YEP Says: One way to make Leeds United owner’s son see error of his ways

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Yes he was provoked. Yes, the Twittersphere can be cruel, menacing and unkind. And yes, the instinctive reaction of some might well be to respond equally brutally; to fight fire with fire.

Instinctive, yes. Appropriate, no.

Especially if you’re a company director; and a director, at that, of one of the most famous football clubs in the world.

Young Edoardo Cellino, 24, who has been a member of Leeds United’s board since his father bought the club in April 2014, has been charged by the Football Association over offensive social media comments in which he called a Leeds fan a “spastic” (amongst other things).

Quite why he felt this word was an appropriate word to use is beyond us. It is offensive beyond belief and nothing, nothing excuses it.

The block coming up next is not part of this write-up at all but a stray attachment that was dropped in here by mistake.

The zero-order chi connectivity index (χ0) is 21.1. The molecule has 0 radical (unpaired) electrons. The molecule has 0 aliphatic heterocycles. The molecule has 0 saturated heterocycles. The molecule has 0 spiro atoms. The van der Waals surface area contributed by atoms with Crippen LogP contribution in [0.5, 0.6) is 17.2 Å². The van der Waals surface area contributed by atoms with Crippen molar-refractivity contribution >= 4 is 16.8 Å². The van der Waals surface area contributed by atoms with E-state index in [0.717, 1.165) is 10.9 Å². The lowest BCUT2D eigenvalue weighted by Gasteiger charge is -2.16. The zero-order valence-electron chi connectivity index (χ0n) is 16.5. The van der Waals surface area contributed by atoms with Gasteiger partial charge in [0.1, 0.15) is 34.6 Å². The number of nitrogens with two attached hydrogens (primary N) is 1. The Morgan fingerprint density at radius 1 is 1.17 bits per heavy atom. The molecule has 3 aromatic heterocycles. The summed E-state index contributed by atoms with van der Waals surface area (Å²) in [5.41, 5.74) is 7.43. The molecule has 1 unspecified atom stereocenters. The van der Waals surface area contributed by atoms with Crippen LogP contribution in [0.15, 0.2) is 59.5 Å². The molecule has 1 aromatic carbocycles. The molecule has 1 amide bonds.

His defence: “I did not fully understand the severity of the words used as English is not my first language. I can only apologise” is paltry indeed.

That the Cellino family hail from Sardinia offers no excuse – or justification – for using disparaging terms that belong to a bygone age.

They have been at the helm of Elland Road long enough to realise that the owners of such clubs have a moral duty to set a good example. If Cellino junior can’t abide by this, he isn’t fit to hold the position.

As for a punishment, let the FA do their worst by all means.

But also put him in front of any parent with a disabled child and they’ll tell him what’s what. He’ll be all the humbled for it.

Leeds United Under-23s coach Carlos Corberan.

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